Erkenntnis:1572-8420 (2021)

Authors
Danilo Fraga Dantas
Federal University of Paraiba
Abstract
This paper is about the alethic aspect of epistemic rationality. The most common approaches to this aspect are either normative (what a reasoner ought to/may believe?) or evaluative (how rational is a reasoner?), where the evaluative approaches are usually comparative (one reasoner is assessed compared to another). These approaches often present problems with blindspots. For example, ought a reasoner to believe a currently true blindspot? Is she permitted to? Consequently, these approaches often fail in describing a situation of alethic maximality, where a reasoner fulfills all the alethic norms and could be used as a standard of rationality (as they are, in fact, used in some of these approaches). I propose a function α, which accepts a set of beliefs as inputand returns a numeric alethic value. Then I use this function to define a notion of alethic maximality that is satisfiable by finite reasoners (reasoners with cognitive limitations) and does not present problems with blindspots. Function α may also be used in alethic norms and evaluation methods (comparative and non-comparative) that may be applied to finite reasoners and do not present problems with blindspots. A result of this investigation isthat the project of providing purely alethic norms is defective. The use of function α also sheds light on important epistemological issues, such as the lottery and the preface paradoxes, and the principles of clutter avoidance and reflection.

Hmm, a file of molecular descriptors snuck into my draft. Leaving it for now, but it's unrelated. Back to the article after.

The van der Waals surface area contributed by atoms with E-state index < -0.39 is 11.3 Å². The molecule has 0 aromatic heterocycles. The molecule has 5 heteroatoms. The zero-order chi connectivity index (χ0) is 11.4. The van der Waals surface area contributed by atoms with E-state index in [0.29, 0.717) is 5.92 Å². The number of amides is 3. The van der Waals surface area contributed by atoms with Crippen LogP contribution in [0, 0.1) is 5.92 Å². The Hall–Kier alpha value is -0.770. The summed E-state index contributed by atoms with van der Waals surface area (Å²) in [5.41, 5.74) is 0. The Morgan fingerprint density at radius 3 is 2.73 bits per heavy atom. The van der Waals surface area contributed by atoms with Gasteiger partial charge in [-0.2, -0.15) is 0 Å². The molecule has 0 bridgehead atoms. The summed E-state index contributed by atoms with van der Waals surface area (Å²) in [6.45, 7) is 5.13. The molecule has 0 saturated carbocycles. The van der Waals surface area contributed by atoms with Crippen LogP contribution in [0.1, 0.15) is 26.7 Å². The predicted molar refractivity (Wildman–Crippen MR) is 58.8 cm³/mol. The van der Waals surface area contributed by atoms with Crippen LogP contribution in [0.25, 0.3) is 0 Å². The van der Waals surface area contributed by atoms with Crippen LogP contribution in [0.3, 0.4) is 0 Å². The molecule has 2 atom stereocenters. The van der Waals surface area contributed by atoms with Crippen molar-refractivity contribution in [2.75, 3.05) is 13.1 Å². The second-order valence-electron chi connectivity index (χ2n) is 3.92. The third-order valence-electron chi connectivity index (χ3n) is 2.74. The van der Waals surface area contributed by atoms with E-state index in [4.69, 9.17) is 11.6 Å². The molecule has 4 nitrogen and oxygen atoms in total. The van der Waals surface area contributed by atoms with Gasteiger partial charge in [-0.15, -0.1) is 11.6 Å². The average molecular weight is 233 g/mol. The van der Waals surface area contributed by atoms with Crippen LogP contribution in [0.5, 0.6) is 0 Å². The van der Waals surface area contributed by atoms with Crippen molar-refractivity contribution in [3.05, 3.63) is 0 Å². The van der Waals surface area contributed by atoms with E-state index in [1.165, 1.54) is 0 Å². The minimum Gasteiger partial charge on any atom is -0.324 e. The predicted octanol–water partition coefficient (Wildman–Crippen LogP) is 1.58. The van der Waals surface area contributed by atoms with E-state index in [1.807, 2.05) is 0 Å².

Keywords Epistemic Utility Theory  Blindspots  Bounded Rationality  Computational Epistemology  Dual-Process Theory
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Reprint years 2021
DOI 10.1007/s10670-021-00377-x
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References found in this work BETA

Knowledge in a Social World.Alvin Ira Goldman - 1999 - Oxford, England: Oxford University Press.
Blindspots.Roy A. Sorensen - 1988 - Oxford, England: Oxford University Press.
Knowledge in a Social World.Alvin I. Goldman - 2002 - Philosophy and Phenomenological Research 64 (1):185-190.
Change in View.Gilbert Harman - 1986 - Behaviorism 16 (1):93-96.

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